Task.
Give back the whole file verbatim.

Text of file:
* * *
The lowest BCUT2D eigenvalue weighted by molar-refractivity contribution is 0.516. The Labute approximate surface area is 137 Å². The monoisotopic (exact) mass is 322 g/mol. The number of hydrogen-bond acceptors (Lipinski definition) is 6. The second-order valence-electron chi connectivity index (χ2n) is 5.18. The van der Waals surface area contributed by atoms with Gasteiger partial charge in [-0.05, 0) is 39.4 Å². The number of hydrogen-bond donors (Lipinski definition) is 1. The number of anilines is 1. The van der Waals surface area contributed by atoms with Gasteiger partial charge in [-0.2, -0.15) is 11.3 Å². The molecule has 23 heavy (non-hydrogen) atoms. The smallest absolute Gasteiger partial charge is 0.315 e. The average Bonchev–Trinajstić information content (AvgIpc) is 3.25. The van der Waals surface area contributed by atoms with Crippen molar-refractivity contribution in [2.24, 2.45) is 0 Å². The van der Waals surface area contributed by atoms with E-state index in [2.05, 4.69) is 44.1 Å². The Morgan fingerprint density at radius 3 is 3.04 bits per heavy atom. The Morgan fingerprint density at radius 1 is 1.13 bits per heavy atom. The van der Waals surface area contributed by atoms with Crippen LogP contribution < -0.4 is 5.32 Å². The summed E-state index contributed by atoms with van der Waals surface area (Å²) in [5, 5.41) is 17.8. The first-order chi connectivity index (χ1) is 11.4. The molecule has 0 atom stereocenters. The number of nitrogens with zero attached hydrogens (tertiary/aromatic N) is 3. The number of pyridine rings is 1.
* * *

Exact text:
The lowest BCUT2D eigenvalue weighted by molar-refractivity contribution is 0.516. The Labute approximate surface area is 137 Å². The monoisotopic (exact) mass is 322 g/mol. The number of hydrogen-bond acceptors (Lipinski definition) is 6. The second-order valence-electron chi connectivity index (χ2n) is 5.18. The van der Waals surface area contributed by atoms with Gasteiger partial charge in [-0.05, 0) is 39.4 Å². The number of hydrogen-bond donors (Lipinski definition) is 1. The number of anilines is 1. The van der Waals surface area contributed by atoms with Gasteiger partial charge in [-0.2, -0.15) is 11.3 Å². The molecule has 23 heavy (non-hydrogen) atoms. The smallest absolute Gasteiger partial charge is 0.315 e. The average Bonchev–Trinajstić information content (AvgIpc) is 3.25. The van der Waals surface area contributed by atoms with Crippen molar-refractivity contribution in [2.24, 2.45) is 0 Å². The van der Waals surface area contributed by atoms with E-state index in [2.05, 4.69) is 44.1 Å². The Morgan fingerprint density at radius 3 is 3.04 bits per heavy atom. The Morgan fingerprint density at radius 1 is 1.13 bits per heavy atom. The van der Waals surface area contributed by atoms with Crippen LogP contribution < -0.4 is 5.32 Å². The summed E-state index contributed by atoms with van der Waals surface area (Å²) in [5, 5.41) is 17.8. The first-order chi connectivity index (χ1) is 11.4. The molecule has 0 atom stereocenters. The number of nitrogens with zero attached hydrogens (tertiary/aromatic N) is 3. The number of pyridine rings is 1.